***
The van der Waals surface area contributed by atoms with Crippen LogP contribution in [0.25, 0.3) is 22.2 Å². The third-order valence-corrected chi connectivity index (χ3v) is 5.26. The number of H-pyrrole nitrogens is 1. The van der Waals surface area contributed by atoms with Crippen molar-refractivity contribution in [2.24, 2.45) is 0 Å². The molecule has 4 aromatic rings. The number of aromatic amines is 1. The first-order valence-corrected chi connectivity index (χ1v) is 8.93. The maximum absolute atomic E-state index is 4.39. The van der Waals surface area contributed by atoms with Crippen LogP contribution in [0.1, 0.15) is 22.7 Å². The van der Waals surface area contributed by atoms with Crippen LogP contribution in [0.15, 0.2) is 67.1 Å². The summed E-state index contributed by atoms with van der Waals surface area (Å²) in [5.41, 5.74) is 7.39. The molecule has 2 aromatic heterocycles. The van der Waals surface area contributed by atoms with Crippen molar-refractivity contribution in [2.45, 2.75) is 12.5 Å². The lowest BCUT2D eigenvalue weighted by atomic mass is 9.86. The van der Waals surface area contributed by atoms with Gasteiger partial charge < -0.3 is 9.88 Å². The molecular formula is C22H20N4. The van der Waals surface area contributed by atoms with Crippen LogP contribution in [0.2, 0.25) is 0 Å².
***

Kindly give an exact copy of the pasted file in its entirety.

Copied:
The van der Waals surface area contributed by atoms with Crippen LogP contribution in [0.25, 0.3) is 22.2 Å². The third-order valence-corrected chi connectivity index (χ3v) is 5.26. The number of H-pyrrole nitrogens is 1. The van der Waals surface area contributed by atoms with Crippen molar-refractivity contribution in [2.24, 2.45) is 0 Å². The molecule has 4 aromatic rings. The number of aromatic amines is 1. The first-order valence-corrected chi connectivity index (χ1v) is 8.93. The maximum absolute atomic E-state index is 4.39. The van der Waals surface area contributed by atoms with Crippen LogP contribution in [0.1, 0.15) is 22.7 Å². The van der Waals surface area contributed by atoms with Crippen LogP contribution in [0.15, 0.2) is 67.1 Å². The summed E-state index contributed by atoms with van der Waals surface area (Å²) in [5.41, 5.74) is 7.39. The molecule has 2 aromatic heterocycles. The van der Waals surface area contributed by atoms with Crippen molar-refractivity contribution in [2.45, 2.75) is 12.5 Å². The lowest BCUT2D eigenvalue weighted by atomic mass is 9.86. The van der Waals surface area contributed by atoms with Gasteiger partial charge < -0.3 is 9.88 Å². The molecular formula is C22H20N4. The van der Waals surface area contributed by atoms with Crippen LogP contribution in [0.2, 0.25) is 0 Å².